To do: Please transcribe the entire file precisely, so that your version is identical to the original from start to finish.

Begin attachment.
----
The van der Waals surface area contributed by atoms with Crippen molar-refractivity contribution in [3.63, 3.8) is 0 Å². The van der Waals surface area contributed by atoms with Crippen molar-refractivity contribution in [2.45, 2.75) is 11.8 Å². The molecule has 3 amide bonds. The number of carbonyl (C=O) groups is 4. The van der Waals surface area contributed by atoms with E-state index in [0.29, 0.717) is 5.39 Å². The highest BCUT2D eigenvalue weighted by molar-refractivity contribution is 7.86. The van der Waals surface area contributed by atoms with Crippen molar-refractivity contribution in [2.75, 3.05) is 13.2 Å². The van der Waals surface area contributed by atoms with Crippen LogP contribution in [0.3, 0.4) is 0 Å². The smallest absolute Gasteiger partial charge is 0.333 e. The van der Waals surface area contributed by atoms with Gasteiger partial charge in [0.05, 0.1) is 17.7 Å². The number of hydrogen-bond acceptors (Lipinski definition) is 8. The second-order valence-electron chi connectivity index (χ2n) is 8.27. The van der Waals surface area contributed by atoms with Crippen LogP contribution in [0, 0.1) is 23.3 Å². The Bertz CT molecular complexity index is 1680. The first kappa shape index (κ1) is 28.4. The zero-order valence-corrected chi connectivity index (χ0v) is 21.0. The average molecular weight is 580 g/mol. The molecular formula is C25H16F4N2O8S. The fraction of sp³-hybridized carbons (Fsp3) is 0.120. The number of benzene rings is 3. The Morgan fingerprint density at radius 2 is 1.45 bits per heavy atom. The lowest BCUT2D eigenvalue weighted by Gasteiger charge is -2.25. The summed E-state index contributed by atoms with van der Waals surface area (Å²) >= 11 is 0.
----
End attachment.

The van der Waals surface area contributed by atoms with Crippen molar-refractivity contribution in [3.63, 3.8) is 0 Å². The van der Waals surface area contributed by atoms with Crippen molar-refractivity contribution in [2.45, 2.75) is 11.8 Å². The molecule has 3 amide bonds. The number of carbonyl (C=O) groups is 4. The van der Waals surface area contributed by atoms with E-state index in [0.29, 0.717) is 5.39 Å². The highest BCUT2D eigenvalue weighted by molar-refractivity contribution is 7.86. The van der Waals surface area contributed by atoms with Crippen molar-refractivity contribution in [2.75, 3.05) is 13.2 Å². The van der Waals surface area contributed by atoms with Crippen LogP contribution in [0.3, 0.4) is 0 Å². The smallest absolute Gasteiger partial charge is 0.333 e. The van der Waals surface area contributed by atoms with Gasteiger partial charge in [0.05, 0.1) is 17.7 Å². The number of hydrogen-bond acceptors (Lipinski definition) is 8. The second-order valence-electron chi connectivity index (χ2n) is 8.27. The van der Waals surface area contributed by atoms with Crippen LogP contribution in [0, 0.1) is 23.3 Å². The Bertz CT molecular complexity index is 1680. The first kappa shape index (κ1) is 28.4. The zero-order valence-corrected chi connectivity index (χ0v) is 21.0. The average molecular weight is 580 g/mol. The molecular formula is C25H16F4N2O8S. The fraction of sp³-hybridized carbons (Fsp3) is 0.120. The number of benzene rings is 3. The Morgan fingerprint density at radius 2 is 1.45 bits per heavy atom. The lowest BCUT2D eigenvalue weighted by Gasteiger charge is -2.25. The summed E-state index contributed by atoms with van der Waals surface area (Å²) >= 11 is 0.